The Endless Plains Of The Serengeti, Tanzania
The word ‘Serengeti’ in the Maasai Maa language means “Endless Plains.”
It is easy to see how well suited and descriptive the name is, when you enter the Serengeti from the east.
The Serengeti plains stretch seemingly endlessly to the horizon in every direction.
Not a single tree stands anywhere.
The plains were created by the hardened ash of the Ngorongoro crater, and the soil base of hard magma allows no tree roots to grow through it.
This vast Savannah is comprised of 1.5 million hectares, and it hosts the annual migration of two million wildebeests, plus hundreds of thousands of gazelles and zebras and all their predators, each year.
It is one of the most impressive natural spectacles in the world.
But the Serengeti is not all flat plains and tall grass.
It is a very diverse landscape with Acacia woodland, wetlands with sub-tropical and tropical plants, ponds full of birds, the river Mara and pools full of hippopotami.
The flattop acacia trees stand tall in the Serengeti woodland.
Animals hide in the branches of the sausage trees, which bear inedible fruit resembling long sausages.
In the days we explored the Serengeti, we slept in a very comfortable bush-tent camp.
The camp had big tents, each as big as a small villa.
We had a living room, a bedroom, a hot shower and a toilet, all inside our tent, and it was furnished with a real bed, nice bedding, white robes, lights and comfortable chairs.
Our meals were served in a dining room with other guests.
In the mornings we left after breakfast to do an “Animal Drive,” which means that we drove around looking to spot and observe the animals.
We usually stopped for a picnic lunch under the shade of a tree, and continued driving around after lunch, until sunset.
We have seen so many animals.
Alan, our guide, drives with one hand on the wheel and with his other hand, he swats flies with his handmade plastic spatula.
He is precise and successful and each and every one of his swats kills a fly.
Jules and I were not successful at swatting a fly even once.
The Serengeti has some biting tsetse flies, which the park authorities are trying to eradicate.
Since the Tsetse flies are attracted to the colors blue and black, they have soaked some black and blue fabric with poison that sterilize the fly.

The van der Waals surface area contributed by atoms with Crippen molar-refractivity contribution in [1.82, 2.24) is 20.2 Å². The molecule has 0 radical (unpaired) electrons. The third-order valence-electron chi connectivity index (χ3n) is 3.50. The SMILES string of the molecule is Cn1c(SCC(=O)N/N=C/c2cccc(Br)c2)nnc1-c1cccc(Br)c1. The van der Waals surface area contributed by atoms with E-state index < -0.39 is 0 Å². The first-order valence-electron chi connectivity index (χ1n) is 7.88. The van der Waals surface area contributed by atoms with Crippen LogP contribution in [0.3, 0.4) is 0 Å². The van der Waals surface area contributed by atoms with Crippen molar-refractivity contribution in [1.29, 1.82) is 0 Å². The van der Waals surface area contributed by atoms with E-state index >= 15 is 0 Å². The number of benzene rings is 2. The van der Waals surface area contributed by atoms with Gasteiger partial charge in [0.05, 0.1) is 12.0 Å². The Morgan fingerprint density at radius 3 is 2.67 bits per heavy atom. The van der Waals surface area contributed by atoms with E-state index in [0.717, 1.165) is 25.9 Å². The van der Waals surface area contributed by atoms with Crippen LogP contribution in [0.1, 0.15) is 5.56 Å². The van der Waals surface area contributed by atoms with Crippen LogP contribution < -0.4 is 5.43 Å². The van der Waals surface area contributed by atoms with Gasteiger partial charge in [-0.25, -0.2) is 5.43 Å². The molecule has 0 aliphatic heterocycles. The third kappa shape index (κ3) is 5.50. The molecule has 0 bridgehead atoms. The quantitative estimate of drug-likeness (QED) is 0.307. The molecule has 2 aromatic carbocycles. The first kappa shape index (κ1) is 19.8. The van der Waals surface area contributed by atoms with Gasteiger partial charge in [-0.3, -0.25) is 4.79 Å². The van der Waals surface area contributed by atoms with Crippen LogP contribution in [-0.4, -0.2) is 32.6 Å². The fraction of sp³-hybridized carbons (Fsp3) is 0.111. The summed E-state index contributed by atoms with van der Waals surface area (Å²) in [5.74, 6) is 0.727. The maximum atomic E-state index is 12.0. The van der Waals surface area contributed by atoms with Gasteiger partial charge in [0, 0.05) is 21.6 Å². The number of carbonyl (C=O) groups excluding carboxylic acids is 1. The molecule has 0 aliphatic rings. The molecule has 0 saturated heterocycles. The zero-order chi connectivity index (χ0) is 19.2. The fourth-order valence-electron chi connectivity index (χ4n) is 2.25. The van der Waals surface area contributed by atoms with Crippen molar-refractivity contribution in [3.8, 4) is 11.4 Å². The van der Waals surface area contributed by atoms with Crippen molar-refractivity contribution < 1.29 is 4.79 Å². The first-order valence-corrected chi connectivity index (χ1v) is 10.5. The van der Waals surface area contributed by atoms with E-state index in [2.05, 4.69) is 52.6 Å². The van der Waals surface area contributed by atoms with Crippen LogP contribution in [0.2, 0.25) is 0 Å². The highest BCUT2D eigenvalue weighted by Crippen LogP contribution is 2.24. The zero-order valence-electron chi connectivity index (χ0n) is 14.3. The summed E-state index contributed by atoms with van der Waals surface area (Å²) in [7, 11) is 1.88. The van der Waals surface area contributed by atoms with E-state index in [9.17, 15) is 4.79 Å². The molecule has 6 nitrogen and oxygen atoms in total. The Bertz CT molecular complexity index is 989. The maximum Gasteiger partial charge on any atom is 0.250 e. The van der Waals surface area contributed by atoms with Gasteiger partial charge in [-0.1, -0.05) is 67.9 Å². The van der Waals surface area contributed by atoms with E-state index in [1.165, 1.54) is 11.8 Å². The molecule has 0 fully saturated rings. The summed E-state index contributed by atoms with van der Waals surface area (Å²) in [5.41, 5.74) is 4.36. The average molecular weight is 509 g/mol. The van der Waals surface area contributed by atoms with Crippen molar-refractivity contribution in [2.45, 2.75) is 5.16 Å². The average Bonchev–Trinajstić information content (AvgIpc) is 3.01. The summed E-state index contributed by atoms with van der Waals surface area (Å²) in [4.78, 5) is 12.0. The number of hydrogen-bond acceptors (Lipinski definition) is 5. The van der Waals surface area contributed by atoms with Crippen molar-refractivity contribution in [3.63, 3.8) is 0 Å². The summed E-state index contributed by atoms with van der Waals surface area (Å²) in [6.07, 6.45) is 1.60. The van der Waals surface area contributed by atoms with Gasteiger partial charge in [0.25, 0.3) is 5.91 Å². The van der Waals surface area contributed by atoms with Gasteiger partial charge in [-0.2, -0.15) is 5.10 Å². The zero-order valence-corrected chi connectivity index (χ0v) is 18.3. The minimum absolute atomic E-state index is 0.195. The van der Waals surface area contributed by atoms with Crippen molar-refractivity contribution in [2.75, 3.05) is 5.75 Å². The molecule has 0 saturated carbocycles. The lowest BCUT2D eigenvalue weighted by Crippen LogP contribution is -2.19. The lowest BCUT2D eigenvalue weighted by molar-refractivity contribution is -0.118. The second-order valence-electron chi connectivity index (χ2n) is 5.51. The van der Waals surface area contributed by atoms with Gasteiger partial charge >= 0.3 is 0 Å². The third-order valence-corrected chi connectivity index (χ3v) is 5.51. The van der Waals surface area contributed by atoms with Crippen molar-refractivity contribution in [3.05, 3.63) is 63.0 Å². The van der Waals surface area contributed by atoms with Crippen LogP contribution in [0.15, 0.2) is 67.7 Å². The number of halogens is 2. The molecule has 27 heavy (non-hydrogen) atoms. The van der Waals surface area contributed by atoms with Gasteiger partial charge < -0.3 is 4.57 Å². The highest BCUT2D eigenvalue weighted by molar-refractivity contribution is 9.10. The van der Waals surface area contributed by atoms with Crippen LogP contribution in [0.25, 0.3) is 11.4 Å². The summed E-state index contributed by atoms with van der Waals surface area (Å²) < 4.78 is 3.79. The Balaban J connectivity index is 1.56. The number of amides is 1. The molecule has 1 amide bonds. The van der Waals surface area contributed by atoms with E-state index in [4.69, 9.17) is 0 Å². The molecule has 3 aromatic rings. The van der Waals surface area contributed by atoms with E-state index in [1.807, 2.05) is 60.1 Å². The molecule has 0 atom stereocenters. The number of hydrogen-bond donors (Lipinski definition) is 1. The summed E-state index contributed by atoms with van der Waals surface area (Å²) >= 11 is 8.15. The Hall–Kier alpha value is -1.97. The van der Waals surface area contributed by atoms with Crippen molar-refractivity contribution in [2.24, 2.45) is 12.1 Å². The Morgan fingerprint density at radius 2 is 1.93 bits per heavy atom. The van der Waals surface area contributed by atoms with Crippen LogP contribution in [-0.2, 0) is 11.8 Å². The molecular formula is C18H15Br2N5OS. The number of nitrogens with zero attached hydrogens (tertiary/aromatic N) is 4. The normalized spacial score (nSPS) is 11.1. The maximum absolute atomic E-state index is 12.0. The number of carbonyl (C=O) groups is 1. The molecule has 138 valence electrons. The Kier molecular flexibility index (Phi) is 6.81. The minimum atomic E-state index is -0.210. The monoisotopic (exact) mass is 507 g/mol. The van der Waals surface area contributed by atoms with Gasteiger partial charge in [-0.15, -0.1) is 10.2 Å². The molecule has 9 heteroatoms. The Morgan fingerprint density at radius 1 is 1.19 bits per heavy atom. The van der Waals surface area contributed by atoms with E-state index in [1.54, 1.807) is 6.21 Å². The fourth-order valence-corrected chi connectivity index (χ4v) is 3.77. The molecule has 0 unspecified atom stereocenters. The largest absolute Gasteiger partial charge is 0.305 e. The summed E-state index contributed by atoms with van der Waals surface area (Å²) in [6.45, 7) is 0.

Here in the Serengeti, there are over 500 species of birds.
I saw big birds that I have never seen before, like the Kori bustard, the heaviest flying bird, the stocking-thighed ostrich, the world’s largest bird, and big parties of ground hornbills.
The trees have feathery bird nests hanging from the branches.
These bird nests are made by True weaver and false weaver birds, also called buffalo weavers.
The Serengeti ecosystem supports 2 million wildebeests, 900,000 Thomson’s gazelles and 300,000 zebras as the dominant herds.
There are also 7,000 Elands, 27,000 Topis, 18,000 hartebeests, 70,000 buffalos, 4,000 giraffes, 15,000 warthogs, 3,000 waterbucks, 2,700 elephants, 500 hippopotami and 200 black rhinoceroses, just to name a few.
Major predators include 4,000 lions, 1000 leopards, 225 cheetahs, 3,500 spotted hyenas and 300 wild dogs.
You simply cannot go a few minutes without spotting wildlife.
We have seen many other tourists around.
It is true that there are no tourists from China, Japan or South Korea now in Tanzania.
But we have seen many tourists from Europe, Russia, and Eastern Europe, including Poland, Romania, Slovenia, France and lots from Spain.
We also saw some tourists from the USA and from South Africa.
When reading the news from home, we read about a resurgence of the Delta variant of Covid and of floodings and road closures in our area of Colorado.
We are determined to cherish the time we have left on this trip, knowing it might become difficult to travel again in the future…
From the Serengeti,
I send you eternal blessings,